By Ransom Bergen
San Francisco – A motion to suppress evidence in a preliminary hearing on Friday resulted in widespread confusion. Unfortunately, the court had no time to sort out its confusion.
The circumstances forming the basis of the motion are intriguing and complicated, and Officer Banega, whom the prosecution had called to give testimony, did not arrive in court until a few minutes past 4:00 p.m. This left less than half an hour to finish the hearing before court closed for the day.
The defendant in this case is alleged to have assaulted two men in the Muni Underground with an unknown weapon. The exchange was captured on security footage.
Assistant District Attorney Chang showed Officer Banega multiple photographs of the complaining witness and their wounds. ADA Chang asked Banega to verify particular elements of the police report. While Officer Banega had been present on the scene after-the-fact and spoken to witnesses, she herself was not the defendant’s arresting officer. The arresting officer did not appear in court to give testimony on Friday.
The evidence and testimony provided in court, then, was able to show a sufficient measure of probable cause for the defendant’s charges in this hearing. However, since the officer called to give testimony was a different officer from the one who made the arrest, ADA Chang had not in fact shown that this arresting officer had knowledge of the evidence at the time of the arrest, which was a different day from the alleged crime.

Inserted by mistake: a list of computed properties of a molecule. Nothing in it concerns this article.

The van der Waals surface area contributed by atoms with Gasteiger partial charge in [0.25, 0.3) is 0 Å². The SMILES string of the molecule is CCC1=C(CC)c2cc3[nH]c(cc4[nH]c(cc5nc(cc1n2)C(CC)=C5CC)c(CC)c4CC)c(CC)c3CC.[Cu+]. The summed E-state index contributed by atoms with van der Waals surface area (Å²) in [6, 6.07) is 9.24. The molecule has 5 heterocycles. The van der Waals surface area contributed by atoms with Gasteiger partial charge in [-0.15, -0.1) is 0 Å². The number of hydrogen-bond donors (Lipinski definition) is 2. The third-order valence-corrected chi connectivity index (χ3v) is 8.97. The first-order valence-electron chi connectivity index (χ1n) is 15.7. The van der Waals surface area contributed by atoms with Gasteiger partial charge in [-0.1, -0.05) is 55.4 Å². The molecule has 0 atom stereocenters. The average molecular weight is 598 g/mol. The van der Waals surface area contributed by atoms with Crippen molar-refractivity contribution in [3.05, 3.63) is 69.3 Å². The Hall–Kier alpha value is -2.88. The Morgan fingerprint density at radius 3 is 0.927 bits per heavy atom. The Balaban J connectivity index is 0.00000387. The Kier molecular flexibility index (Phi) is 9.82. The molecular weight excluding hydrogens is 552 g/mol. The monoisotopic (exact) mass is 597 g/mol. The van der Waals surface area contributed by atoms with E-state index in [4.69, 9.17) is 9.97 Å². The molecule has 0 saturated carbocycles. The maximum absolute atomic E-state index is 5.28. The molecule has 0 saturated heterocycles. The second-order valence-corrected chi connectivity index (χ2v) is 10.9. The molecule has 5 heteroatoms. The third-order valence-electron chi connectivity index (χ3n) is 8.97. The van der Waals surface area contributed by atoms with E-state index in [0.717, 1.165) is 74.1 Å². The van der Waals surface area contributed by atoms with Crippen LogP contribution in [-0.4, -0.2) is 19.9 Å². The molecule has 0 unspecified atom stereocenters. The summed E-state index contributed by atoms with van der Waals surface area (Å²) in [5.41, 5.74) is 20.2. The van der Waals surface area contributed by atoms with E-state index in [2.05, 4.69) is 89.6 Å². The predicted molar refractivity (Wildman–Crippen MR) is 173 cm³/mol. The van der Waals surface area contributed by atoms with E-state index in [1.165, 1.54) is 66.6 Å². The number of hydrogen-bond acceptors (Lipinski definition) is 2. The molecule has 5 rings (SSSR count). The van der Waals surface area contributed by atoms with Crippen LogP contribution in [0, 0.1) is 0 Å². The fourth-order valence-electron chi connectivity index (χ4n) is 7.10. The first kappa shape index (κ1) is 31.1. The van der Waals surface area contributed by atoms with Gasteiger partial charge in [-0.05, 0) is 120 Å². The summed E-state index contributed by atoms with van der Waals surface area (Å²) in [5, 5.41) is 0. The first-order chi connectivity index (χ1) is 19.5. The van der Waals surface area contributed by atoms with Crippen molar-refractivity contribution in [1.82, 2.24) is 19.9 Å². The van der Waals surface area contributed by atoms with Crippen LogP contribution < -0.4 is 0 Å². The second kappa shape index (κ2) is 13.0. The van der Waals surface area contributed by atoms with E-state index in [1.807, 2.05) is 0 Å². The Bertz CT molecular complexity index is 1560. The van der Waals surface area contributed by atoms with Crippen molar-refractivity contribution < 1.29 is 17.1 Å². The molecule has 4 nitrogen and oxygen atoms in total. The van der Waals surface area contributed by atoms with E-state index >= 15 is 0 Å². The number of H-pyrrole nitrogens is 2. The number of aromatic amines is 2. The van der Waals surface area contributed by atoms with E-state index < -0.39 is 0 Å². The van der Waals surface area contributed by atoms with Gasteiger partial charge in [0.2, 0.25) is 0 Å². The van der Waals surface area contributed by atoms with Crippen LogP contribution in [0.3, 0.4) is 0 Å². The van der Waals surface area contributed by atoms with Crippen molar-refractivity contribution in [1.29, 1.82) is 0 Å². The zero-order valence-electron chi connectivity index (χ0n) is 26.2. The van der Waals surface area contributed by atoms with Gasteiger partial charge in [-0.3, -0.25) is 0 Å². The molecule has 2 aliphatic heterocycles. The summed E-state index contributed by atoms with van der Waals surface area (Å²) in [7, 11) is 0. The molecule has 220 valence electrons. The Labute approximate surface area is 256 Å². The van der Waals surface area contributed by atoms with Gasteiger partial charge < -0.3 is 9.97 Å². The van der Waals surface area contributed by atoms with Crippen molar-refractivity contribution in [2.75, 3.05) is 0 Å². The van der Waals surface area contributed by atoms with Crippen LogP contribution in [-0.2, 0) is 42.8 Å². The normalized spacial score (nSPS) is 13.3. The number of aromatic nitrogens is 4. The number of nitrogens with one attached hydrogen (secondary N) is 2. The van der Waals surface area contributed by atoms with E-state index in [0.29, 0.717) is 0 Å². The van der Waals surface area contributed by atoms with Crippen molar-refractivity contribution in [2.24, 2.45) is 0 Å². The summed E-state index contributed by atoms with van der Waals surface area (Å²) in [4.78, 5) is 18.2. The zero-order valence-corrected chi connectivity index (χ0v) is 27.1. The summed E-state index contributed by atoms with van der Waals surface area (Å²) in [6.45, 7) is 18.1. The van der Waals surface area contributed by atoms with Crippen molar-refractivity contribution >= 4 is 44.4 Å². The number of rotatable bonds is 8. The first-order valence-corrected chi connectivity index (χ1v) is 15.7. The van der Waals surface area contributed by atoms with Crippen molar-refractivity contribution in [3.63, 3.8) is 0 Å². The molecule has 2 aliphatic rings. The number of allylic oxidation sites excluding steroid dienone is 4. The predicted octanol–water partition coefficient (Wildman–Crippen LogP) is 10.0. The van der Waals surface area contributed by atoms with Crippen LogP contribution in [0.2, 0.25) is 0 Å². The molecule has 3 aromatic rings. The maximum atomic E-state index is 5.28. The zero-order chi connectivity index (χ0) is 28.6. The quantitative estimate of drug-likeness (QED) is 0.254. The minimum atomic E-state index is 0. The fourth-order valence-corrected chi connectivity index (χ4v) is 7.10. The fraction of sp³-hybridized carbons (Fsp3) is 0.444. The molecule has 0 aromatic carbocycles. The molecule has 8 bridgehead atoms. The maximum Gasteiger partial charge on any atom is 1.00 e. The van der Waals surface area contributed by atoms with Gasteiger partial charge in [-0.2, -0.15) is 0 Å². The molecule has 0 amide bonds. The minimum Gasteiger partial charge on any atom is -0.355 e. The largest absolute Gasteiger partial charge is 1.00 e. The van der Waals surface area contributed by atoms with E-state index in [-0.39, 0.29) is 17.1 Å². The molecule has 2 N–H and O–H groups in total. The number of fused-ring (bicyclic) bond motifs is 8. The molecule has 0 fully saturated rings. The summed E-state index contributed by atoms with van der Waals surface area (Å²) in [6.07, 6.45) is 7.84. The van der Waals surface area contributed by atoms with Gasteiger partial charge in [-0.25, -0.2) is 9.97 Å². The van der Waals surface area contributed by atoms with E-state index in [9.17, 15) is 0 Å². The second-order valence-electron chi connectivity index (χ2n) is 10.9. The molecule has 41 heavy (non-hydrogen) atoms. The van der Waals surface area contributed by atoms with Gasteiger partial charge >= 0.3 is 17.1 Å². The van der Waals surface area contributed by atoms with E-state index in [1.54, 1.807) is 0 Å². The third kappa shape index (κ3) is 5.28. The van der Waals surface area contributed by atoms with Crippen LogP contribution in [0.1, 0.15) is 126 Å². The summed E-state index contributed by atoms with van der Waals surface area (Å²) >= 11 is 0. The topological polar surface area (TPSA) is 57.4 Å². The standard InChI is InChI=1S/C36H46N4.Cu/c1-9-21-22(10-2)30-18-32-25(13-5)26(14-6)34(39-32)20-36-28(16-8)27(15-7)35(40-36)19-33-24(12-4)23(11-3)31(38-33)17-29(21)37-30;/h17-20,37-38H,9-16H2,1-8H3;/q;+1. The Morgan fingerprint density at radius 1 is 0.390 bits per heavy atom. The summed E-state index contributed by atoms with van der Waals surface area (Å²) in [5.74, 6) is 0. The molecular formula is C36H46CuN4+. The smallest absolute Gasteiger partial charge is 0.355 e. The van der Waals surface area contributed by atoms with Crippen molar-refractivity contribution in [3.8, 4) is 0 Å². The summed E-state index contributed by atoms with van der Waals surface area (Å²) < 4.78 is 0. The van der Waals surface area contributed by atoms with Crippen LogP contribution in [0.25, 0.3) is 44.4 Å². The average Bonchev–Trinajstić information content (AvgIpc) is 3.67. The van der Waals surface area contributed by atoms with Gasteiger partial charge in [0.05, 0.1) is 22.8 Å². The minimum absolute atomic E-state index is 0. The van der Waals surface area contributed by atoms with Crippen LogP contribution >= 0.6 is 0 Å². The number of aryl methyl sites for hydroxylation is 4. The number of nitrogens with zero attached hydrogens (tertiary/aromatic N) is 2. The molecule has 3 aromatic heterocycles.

Under the Harvey-Madden rule, police officers must have a first-hand reason to conduct a search or make an arrest. There was no evidence provided in court on Friday suggesting that the arresting officer had any reason to arrest the defendant other than information gathered from hearsay. There was no warrant. Deputy Public Defender Nguyen’s motion to suppress evidence, therefore, claimed that the arrest of the defendant was unlawful.
A motion to suppress evidence will invalidate any evidence that is shown to have come from an unlawful source. The assistant district attorney did not rely on any evidence during the hearing that had emerged after the arrest–only evidence from before. For this reason, it is unclear what exactly the motion to suppress will do if the prosecution fails to prove the arrest had lawful grounds.
The judge said that, given the security footage, witness testimony, and photographs presented during the hearing, there is enough probable cause for the charges against the defendant to be taken to trial. The judge then asked Nguyen to indicate what evidence she thought had been obtained unlawfully. Nguyen did not have an immediate answer, but the judge will give Nguyen an opportunity to brief her later in the month, using precedent from past cases to justify Nguyen’s interpretation of the rule.
Nguyen’s argument for the motion hinges on the illegality of the arrest. The fact that the prosecution was unable to indicate during this hearing that the arrest itself was lawful is somewhat disturbing, even if the arrest resulted in no additional evidence against the defendant.